Cyber hackers are targeting the accounts of brokerage firms to steal assets and/or make illegal trades at an increasing rate, which has prompted securities regulators in the U.S. to shift their focus to this growing trend, reported Reuters.
Citing an interview with the U.S. Securities and Exchange Commission (SEC), Steven Peikin, along with Stephanie Avakian, were appointed new co-directors of enforcement. Reuters reported the two are very concerned with cyberattacks on brokerage firms. “The greatest threat to our markets right now is the cyber threat,” said Peikin in the exclusive interview. “That crosses not just this building, but all over the country.”
According to the report, the SEC has seen an increase in the number of investigations that involve hacking and an increase in the number of attempts to break into the account of brokerage accounts. The SEC is now gathering statistics on cybercrimes as a result so that it can better pinpoint market-wide issues.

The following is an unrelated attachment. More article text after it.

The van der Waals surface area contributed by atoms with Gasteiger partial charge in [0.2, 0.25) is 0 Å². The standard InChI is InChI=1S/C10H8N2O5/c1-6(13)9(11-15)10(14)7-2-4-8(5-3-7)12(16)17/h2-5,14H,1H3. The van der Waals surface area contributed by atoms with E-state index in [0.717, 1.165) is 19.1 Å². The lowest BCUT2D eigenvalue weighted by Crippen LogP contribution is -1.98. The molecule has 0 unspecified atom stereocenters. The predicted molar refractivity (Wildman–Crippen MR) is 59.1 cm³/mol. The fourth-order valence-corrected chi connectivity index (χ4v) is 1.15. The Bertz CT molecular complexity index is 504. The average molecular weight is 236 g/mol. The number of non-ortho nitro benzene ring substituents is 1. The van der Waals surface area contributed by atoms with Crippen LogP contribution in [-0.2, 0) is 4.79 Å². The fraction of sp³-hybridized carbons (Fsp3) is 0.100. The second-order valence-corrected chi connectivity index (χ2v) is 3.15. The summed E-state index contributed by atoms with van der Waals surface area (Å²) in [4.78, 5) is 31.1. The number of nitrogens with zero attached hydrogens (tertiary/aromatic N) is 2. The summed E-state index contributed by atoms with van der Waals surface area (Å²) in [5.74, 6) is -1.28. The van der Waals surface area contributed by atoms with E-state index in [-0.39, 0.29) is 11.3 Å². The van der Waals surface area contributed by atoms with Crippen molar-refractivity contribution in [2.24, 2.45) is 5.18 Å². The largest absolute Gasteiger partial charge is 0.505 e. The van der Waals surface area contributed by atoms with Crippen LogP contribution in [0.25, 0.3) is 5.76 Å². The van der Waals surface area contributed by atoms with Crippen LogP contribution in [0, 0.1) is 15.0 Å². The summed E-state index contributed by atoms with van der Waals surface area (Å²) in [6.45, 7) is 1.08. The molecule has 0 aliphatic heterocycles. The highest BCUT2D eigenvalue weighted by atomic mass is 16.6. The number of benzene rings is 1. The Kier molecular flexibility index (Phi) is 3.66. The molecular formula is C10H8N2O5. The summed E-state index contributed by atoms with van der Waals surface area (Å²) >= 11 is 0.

The types of crimes encompass everything from stealing information for insider trading to stealing assets. In one case from 2016, the SEC charged a U.K. man with breaking into several accounts and placing unauthorized trades. He profited by trading the exact same stocks in his own account.
“I think we will see the cyber threat continue to emerge,” Avakian said in the same interview. Both told Reuters that enforcement efforts at the SEC will continue to be “vigorous.”
The SEC has stepped up cybersecurity on the heels of the high-profile WannaCry ransomware attacks from a few weeks ago that impacted computer systems around the globe. The Shadow Brokers, which released hacking tools that enabled WannaCry, have threatened to do even more for a fee.